University of Maryland Mathematics Professor Konstantina Trivisa has been named director of the university’s Institute for Physical Science and Technology (IPST) for a one-year term, effective July 1, 2020. She replaces Wolfgang Losert, who served as interim director for the past year.
“Konstantina has a strong record as an educator and researcher,” said Amitabh Varshney, dean of UMD’s College of Computer, Mathematical, and Natural Sciences. “As a researcher whose work crosses disciplines and frequently bridges the biological and physical sciences, she will be a great leader for IPST.”
IPST’s mission is to pursue interdisciplinary research and education in emerging areas at the boundaries between physics, chemistry, the mathematical and life sciences, and engineering.
“It is a great honor,” said Trivisa, who has served as associate director of IPST since 2014. “In these unprecedented times, when everything is changing, the interdisciplinary role of IPST and its world-class faculty will keep our college and university at the forefront of scientific discovery and education.”
IPST supports interdisciplinary graduate degree programs at UMD in chemical physics, biophysics and applied mathematics, as well as two National Science Foundation (NSF) funded graduate research training programs: UMD’s node of the international Physics of Living Systems (PoLS) student research network and the Computation and Mathematics for Biological Networks (COMBINE) research traineeship program in network biology. The institute also supports the Burgers Program for Fluid Dynamics and the NCI-UMD Partnership for Integrative Cancer Research.
“Some of my immediate goals will be to help catalyze a vibrant new interdisciplinary research direction that will engage IPST faculty from several of our participating academic units, increase our fundraising efforts, and pursue new cross-sector partnerships while strengthening existing ones,” Trivisa said.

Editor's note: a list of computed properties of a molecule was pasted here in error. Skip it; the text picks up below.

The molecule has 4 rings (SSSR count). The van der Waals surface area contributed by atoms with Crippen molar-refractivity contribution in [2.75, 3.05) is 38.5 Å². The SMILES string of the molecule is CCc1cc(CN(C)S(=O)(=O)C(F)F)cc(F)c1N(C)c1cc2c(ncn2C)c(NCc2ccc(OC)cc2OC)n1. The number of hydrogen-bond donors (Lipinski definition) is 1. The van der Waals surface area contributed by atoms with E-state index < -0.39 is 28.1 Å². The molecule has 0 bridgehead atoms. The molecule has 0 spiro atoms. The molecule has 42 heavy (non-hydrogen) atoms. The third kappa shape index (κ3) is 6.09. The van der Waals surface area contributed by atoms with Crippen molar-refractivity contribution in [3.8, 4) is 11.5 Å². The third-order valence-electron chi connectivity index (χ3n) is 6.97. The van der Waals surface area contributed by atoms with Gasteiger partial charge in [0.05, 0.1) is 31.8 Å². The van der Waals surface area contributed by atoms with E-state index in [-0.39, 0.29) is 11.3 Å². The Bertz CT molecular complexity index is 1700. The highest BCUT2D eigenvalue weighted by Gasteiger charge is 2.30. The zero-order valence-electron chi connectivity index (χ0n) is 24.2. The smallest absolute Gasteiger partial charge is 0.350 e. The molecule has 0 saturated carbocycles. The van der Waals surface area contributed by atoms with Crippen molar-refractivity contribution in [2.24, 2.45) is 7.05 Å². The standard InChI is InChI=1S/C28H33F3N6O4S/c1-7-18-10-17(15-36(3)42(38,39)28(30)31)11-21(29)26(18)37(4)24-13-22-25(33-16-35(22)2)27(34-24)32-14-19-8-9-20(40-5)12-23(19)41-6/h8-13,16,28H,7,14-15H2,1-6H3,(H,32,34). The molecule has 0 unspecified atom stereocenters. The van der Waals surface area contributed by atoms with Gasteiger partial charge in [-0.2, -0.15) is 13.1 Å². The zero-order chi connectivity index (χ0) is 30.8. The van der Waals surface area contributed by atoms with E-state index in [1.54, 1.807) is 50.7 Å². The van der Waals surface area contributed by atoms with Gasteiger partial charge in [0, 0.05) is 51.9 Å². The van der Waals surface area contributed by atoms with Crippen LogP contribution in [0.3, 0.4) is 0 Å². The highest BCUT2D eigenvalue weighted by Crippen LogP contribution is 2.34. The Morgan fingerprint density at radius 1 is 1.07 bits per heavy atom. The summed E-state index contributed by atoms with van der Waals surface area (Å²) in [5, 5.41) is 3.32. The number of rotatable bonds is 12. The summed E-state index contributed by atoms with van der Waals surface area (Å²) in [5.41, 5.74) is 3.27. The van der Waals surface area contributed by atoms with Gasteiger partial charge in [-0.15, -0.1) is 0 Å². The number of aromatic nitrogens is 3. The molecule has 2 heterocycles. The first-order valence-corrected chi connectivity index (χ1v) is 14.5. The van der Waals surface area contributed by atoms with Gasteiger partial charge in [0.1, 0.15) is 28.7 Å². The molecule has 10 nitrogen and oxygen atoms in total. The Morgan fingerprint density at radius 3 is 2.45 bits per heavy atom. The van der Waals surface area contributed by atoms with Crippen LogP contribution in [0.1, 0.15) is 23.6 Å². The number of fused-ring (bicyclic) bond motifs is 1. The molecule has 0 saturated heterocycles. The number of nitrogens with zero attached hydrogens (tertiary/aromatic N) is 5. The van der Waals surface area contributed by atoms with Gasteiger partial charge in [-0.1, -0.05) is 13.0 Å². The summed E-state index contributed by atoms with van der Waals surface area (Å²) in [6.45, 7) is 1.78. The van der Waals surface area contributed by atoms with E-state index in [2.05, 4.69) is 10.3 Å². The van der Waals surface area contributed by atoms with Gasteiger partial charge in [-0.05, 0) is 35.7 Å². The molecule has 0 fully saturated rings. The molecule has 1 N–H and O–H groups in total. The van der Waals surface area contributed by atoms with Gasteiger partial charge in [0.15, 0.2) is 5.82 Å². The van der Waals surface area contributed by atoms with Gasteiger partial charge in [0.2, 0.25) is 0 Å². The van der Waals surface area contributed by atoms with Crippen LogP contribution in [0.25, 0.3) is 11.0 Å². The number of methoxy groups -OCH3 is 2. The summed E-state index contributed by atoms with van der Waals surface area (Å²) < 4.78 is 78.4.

Trivisa’s own research aims to provide an answer to this fundamental question: Given the complexity of nonlinear systems that arise in physical applications, how can one construct suitable approximating schemes that converge and provide the best approximation of those nonlinear systems? She also works on validating models by connecting theoretical results and simulations with experimental observations. The long-term goal of Trivisa’s research is to construct predictive models that accurately capture the evolution of fluids in various physical regimes or the evolution of cancerous cells and drug efficacy to optimize treatments.
Since joining UMD in 2000 as an assistant professor, Trivisa has won several awards for her research, including a Sloan Research Fellowship, the Presidential Early Career Award for Scientists and Engineers, an NSF Faculty Early Career Development award, and a Simons Foundation Fellowship. She was also selected as an ADVANCE Professor and Leadership Fellow at UMD for her work on issues of diversity and inclusion. She has advised over 20 graduate students and postdoctoral fellows at UMD.
Trivisa has held a joint appointment in IPST since 2008 and in the Center for Scientific Computation and Mathematical Modeling since 2017. She served as director of the Applied Mathematics, and Statistics, and Scientific Computation graduate program from 2007 to 2018. In 2018, she received an Outstanding Director of Graduate Studies award from the university.
She received her bachelor’s degree in mathematics from the University of Patras in Greece in 1990, and her master’s and Ph.D. in applied mathematics from Brown University in 1992 and 1996, respectively.
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About the College of Computer, Mathematical, and Natural Sciences
The College of Computer, Mathematical, and Natural Sciences at the University of Maryland educates more than 9,000 future scientific leaders in its undergraduate and graduate programs each year. The college's 10 departments and more than a dozen interdisciplinary research centers foster scientific discovery with annual sponsored research funding exceeding $200 million.